Winter 2014 Biomedical Seminar Series

January 10, 2013

Parkin Moderates Hypertrophy and Heart Failure Following Cardiac Pressure Overload
Eileen Gonzalez

MARC U*STAR Fellow
Summer Research Site: University of California, San Diego Summer Training Academy for Research in the Sciences (STARS) Program


Role of cagPAI in Helicobactor Pylori Pathogenesis
Oswaldo Escobar
MARC U*STAR Fellow
Summer Research Site: Center of Comparative Medicine, University of California, Davis

Abstract: Helicobactor pylori is a successful human pathogen that colonizes about 50% of the world’s population and colonizes the gastric mucosa in the stomach. H. pylori can cause chronic gastritis and has been associated with gastric cancers and ulcers. These gastric cancers and ulcers have been associated with a virulent factor the Cag Pathogenicity Island (CagPAI) which encodes for the type IV secretion system (T4SS) that acts as a molecular syringe and injects effector molecule (CagA) to induce inflammation. cagY is an essential component of the T4SS and changes in this gene may alter the functionality of the T4SS and modulate the host’s inflammatory response. To determine if inflammation may benefit H. pylori by modulating during early infection, mice were infected with 50:50 wild type (pro-inflammatory and functional cagY) and Mutant ( non-functional cagY) at 4 time points, 1, 7, 14, and 56 days. A competitive index shows that the mutant is favored very early and switches to wild type at 14 days. Changes in cagY are seen in wild type at 14 days and no change in the mutant. Levels of IL-8 from infected gastric epithelial cells (AGS cells) were measured and showed varied levels of induction in the wild type than from mutant indicating the wild type is changing its cagY to better compete with the mutant who is favored early.


Investigating Replication Restart at a Site Specific Replication Fork Barrier in Fission Yeast
Brittany Ulloa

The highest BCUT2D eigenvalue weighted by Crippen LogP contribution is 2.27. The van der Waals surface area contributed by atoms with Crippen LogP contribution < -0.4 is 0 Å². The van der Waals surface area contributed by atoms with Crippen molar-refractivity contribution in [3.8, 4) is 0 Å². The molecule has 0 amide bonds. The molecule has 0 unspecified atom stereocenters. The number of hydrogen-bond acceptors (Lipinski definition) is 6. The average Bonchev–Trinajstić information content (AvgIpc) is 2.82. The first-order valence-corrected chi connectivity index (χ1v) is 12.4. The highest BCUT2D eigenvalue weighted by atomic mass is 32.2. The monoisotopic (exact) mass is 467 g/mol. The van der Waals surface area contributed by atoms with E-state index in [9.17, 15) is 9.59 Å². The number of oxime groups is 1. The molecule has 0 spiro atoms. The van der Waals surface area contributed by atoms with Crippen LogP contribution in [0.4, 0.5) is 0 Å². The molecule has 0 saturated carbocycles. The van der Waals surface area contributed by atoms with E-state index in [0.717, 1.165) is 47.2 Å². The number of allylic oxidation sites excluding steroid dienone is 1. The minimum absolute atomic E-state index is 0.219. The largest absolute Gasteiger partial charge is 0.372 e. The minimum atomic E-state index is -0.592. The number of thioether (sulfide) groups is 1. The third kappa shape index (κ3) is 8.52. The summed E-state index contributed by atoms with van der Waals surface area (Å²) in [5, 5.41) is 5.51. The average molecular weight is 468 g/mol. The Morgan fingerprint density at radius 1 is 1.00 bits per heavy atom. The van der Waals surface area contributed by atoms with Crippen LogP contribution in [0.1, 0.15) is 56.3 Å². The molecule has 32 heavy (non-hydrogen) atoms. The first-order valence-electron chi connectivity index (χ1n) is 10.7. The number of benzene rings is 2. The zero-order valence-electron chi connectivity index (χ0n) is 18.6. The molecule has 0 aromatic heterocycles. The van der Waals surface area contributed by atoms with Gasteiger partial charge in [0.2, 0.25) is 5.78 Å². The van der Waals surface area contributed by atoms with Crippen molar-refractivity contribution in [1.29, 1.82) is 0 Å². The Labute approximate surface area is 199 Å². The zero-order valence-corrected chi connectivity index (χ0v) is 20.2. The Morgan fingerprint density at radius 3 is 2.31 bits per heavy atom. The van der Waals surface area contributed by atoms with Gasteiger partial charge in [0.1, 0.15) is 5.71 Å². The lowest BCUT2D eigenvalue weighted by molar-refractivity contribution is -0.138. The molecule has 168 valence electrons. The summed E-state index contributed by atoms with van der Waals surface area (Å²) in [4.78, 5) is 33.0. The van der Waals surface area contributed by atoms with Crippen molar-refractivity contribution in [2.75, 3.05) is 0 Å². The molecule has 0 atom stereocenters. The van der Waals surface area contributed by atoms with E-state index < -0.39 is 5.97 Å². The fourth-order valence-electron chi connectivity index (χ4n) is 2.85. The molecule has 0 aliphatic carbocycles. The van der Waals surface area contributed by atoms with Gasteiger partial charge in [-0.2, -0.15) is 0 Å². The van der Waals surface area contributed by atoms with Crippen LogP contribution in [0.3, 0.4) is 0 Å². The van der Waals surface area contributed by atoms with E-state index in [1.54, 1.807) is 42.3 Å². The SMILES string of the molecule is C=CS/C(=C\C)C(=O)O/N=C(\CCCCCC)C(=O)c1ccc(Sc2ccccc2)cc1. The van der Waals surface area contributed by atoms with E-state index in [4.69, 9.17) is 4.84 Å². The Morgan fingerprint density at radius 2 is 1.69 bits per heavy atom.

MARC U*STAR Fellow Summer Research Site: MHIRT at the University of Oxford

ABSTRACT: The aim of this work is to establish a system for observing recombination and replication protein dynamics at a site-specific replication fork barrier. To do this, we are making use of a programmed replication fork barrier known as replication terminating sequence 1 (RTS1). RTS1 element contains four repeated motifs called region B and an enhancer motif called region A, and it is this DNA sequence that associates with several proteins, including Rtf1 and Rtf2, to enforce its replication fork barrier activity. Published work from our lab shows that when the RTS1 is positioned in an orientation that does not block the replication fork from the nearest replication origin (IO), there is virtually no recombination between the ade6 heteroalleles. When the orientation of the RTS1 if flipped around, so that it does block the replication fork from the nearest origin (AO), there is a large stimulation of recombination between ectopic homologous sequences. In order to further observe recombination and replication protein dynamics with the RTS1 system, we have designed several experiments: 1) where the nearest far origin of replication known as Ori C is deleted, and 2) where an additional block known as TER 2/3 is inserted. We hypothesize that both of these scenarios will promote an increase in replication restart.

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